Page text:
Our moving images in 2018 proposed that real love (Eighth Grade) and genuine care (Lazzaro Felice) could stretch impossibly across time to add up to a life steeped in both nuance and compassion (Won’t You Be My Neighbor?). Our love would not look the same (Leave No Trace) nor could it resound in strictly-feasible tones (Mandy), but we would recognize its absence; we could see that sometimes humanness looks like something we’ve never seen before (Spider-Man: Into the Spider-Verse).

More than anything, as one derelict theory proposed, “Through the negative you could see the real, inner, demonic quality of the light.” In laying the responsibilities of the filmmaker and artist at the feet of a murderer, The House That Jack Built came perilously close to endorsing our worst demons. Those demons shook and raged and hissed at us, urging us to give in to despair and make a world in their image. How did we let it stand? Thomas Merton was a central figure in a figurative, feral lens for our year, and he wrote that “despair is the absolute extreme of self-love.” To levy our humanity so close to inhumanness, suggesting that our better angels are distortions, is dangerous. To know, as these 25 films know, that there can be nothing without despair until there is love is to actually be human. To look, as we did, through our ruinous year and resist the despairs of all our oppressors and lowest urges, to shout, in image and montage and light and shadow, that this is how I deny you is to attain, beyond our humanity and into the future, a new kind of prayer.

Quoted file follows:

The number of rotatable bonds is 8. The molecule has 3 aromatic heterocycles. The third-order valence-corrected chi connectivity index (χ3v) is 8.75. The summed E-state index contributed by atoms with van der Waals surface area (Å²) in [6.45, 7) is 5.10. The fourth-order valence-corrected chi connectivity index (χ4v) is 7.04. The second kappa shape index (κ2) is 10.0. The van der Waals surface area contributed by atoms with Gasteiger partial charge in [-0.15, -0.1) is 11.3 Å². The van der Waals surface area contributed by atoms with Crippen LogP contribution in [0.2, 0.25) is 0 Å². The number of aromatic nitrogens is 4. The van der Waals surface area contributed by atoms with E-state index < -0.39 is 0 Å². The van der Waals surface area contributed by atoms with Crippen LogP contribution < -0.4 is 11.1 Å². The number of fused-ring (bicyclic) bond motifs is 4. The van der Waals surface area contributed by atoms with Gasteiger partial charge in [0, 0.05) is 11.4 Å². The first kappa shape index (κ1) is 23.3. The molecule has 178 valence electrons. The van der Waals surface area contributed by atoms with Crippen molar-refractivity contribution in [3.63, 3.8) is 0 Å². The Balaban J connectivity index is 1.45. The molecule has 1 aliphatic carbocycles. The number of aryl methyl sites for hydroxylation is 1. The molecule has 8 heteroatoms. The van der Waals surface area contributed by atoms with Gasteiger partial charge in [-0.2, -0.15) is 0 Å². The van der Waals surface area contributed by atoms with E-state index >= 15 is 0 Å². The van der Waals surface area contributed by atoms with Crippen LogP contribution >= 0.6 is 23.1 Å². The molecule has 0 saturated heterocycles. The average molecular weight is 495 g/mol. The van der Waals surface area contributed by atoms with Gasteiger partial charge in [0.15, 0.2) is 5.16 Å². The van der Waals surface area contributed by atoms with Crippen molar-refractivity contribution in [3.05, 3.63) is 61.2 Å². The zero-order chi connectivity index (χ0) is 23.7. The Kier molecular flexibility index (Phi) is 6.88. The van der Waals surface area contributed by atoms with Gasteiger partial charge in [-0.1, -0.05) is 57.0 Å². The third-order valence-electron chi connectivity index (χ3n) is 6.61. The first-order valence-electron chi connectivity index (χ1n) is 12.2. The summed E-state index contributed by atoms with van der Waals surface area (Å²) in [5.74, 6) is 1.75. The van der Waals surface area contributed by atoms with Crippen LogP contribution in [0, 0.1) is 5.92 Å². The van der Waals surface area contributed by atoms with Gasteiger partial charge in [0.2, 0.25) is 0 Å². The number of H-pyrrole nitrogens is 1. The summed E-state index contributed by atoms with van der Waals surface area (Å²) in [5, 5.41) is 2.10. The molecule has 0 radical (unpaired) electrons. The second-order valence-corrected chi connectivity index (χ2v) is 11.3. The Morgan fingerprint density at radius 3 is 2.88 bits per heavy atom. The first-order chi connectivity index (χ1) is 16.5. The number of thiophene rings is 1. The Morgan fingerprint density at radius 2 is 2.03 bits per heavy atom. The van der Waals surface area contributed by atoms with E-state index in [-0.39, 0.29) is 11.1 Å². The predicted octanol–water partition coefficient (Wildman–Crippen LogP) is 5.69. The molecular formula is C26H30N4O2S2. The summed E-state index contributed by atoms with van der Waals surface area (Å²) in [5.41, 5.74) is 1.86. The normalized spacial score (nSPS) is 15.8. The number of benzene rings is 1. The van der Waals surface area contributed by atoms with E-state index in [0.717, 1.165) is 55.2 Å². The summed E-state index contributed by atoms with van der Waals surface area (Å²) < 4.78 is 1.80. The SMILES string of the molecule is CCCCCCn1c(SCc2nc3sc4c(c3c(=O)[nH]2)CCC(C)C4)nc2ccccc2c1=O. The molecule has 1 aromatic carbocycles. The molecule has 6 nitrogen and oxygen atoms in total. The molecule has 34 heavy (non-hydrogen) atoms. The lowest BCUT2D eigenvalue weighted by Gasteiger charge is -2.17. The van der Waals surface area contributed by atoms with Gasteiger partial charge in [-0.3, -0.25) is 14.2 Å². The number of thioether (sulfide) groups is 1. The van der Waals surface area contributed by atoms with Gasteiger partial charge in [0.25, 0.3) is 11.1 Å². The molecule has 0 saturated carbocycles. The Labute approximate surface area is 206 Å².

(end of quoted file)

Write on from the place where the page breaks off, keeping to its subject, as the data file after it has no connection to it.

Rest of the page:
Dir. Alfonso Cuarón


Roma was Alfonso Cuarón’s excursion into simplicity, a self-imposed challenge that drew back from his earlier, more extravagant films. Cuarón told his simple allegory in a monochrome treatment, but while wearing multiple hats — he also produced, shot, and edited the film. The choice to go black and white not only focused the elements of filmmaking to its barest essentials, but it also emphasized its nostalgic underpinnings. Though it made use of elaborate staging for its more chaotic events, Roma paradoxically found fascination in the quotidian and the mundane. The film was dedicated to the maid that the Cuarón’s family employed when he was a child — realized as the previously unknown Yalitza Aparicio, who brought an indelible humanity to her role — but the story itself was secondary. It was presented more as a series of tableaus, culminating in a climactic sequence at the beach. Here, Cuarón’s camera lingered, unedited, in a harrowing scene that illustrated Aparicio’s undying devotion to the family and revealed the film’s true heart.


Won’t You Be My Neighbor?

Dir. Morgan Neville

[Focus Features]